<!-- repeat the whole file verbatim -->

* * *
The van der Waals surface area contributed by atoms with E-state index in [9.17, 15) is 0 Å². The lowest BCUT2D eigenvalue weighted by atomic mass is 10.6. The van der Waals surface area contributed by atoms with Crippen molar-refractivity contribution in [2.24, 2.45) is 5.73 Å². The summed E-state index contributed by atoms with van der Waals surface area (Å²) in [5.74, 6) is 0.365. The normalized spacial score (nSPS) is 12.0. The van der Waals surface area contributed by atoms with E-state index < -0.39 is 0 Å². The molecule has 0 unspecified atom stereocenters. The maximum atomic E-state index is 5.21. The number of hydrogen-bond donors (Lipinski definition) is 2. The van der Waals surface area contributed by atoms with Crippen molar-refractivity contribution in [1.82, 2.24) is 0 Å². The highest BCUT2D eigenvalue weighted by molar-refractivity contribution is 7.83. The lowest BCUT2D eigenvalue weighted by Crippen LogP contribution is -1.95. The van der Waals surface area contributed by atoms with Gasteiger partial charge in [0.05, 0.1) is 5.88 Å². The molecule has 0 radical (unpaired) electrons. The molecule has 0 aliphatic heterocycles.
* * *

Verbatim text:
The van der Waals surface area contributed by atoms with E-state index in [9.17, 15) is 0 Å². The lowest BCUT2D eigenvalue weighted by atomic mass is 10.6. The van der Waals surface area contributed by atoms with Crippen molar-refractivity contribution in [2.24, 2.45) is 5.73 Å². The summed E-state index contributed by atoms with van der Waals surface area (Å²) in [5.74, 6) is 0.365. The normalized spacial score (nSPS) is 12.0. The van der Waals surface area contributed by atoms with E-state index < -0.39 is 0 Å². The molecule has 0 unspecified atom stereocenters. The maximum atomic E-state index is 5.21. The number of hydrogen-bond donors (Lipinski definition) is 2. The van der Waals surface area contributed by atoms with Crippen molar-refractivity contribution in [1.82, 2.24) is 0 Å². The highest BCUT2D eigenvalue weighted by molar-refractivity contribution is 7.83. The lowest BCUT2D eigenvalue weighted by Crippen LogP contribution is -1.95. The van der Waals surface area contributed by atoms with Gasteiger partial charge in [0.05, 0.1) is 5.88 Å². The molecule has 0 radical (unpaired) electrons. The molecule has 0 aliphatic heterocycles.